Monday, January 31, 2011

Signs of hope before the storm of the decade

Monday was an interesting day. It started with a call from Judy Burman, an adult program coordinator at Elgin Community College's Workforce Transitions Program. I had called her for assistance because, given the state of the newspaper industry, my prospects for re-employment there are not terribly encouraging, and I really want to explore all my options as I continue diligently searching for a new job. And when I initially left a message on her machine, I followed up by e-mailing her a copy of my resume.

At the same time, I'm continuing to work part-time as a digital journalist, and of course the story of the day in the Midwest is one of impending doom: A monster storm system is bearing down from the southwest, expected to hit northern Illinois about mid-afternoon Tuesday with gusty winds and snowfall rates at its peak of 2 to 3 inches an hour. From thence it is expected to blanket the northeastern states.

Thursday, January 27, 2011

Addendum on the digital miscues of newspapers

A former colleague commented on my last posting about a blog post by Clay Shirky that I found enlightening. I still believe many in the industry simply failed to recognize we were on the verge of a sea change in terms of the Internet. Many journalists -- editors and reporters -- viewed the Internet as a threat -- who would want to buy newspapers if we were giving away the information online?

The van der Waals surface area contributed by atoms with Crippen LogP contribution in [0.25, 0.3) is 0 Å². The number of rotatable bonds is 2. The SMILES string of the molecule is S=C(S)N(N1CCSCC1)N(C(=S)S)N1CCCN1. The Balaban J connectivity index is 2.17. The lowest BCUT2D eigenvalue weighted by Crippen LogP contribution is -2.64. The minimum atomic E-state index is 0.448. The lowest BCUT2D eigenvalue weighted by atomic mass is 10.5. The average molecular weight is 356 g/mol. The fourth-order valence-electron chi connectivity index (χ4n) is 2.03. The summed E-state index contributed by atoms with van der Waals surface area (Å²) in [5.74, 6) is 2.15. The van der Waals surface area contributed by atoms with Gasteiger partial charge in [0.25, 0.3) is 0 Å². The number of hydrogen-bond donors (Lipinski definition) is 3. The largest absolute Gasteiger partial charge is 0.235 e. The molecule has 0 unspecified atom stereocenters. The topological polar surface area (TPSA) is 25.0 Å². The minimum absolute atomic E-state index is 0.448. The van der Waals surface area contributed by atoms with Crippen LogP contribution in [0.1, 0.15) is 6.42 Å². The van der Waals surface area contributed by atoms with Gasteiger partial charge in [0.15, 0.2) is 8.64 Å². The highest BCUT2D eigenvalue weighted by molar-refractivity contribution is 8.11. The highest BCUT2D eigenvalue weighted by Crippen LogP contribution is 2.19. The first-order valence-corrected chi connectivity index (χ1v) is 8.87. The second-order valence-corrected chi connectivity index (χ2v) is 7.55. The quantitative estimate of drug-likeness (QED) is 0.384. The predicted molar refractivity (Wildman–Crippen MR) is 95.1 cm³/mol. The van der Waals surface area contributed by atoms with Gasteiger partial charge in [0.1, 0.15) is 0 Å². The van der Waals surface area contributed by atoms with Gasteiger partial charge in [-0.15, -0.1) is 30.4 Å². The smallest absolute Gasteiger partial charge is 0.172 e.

Yet at the same time, these journalists were delighted, sometimes amazed, at the versatility of what was becoming a technological tool as a part of their very jobs -- for address or phone number checking, for quickly getting map directions to a fire or shooting.

But Shirky adds a deeper perspective, looking inside the industry's ivory towers.

He points out that industry power brokers did see the train coming, as it were, and set up a variety of plans to address the issue. But each of these missteps failed.

Clay Shirky's perspective, posted in March 2009 and titled "Newspapers and Thinking the Unthinkable," is well worth reading. Thanks mdominis for adding the link to your comment on my last post.

Tuesday, January 25, 2011

Questions inspire reflection, perspective

I recently met a young journalist whom I first became aware of via my Twitter account.

I was covering a League of Women Voters forum – my first experience at live-blogging as part of a new part-time gig writing for the hyper-local Elgin website,, when Jose came up to introduce himself.

His excitement at meeting a veteran journalist initially struck me as flattering – I have enjoyed my career and, like most everyone, I enjoy seeing someone express enthusiasm for what I do. But I also felt a little awkward. After being laid off in early December, part of me still felt somewhat like a child's cast-off toy a few days after Christmas: still fully functioning if perhaps a little rough for the wear.

Still, this budding journalist said he had “all kinds of questions I want to ask you,” so I gave him my e-mail address and waited until he had time in all his own busy-ness to write.

Wednesday, January 12, 2011

Digital journalist: Having fun again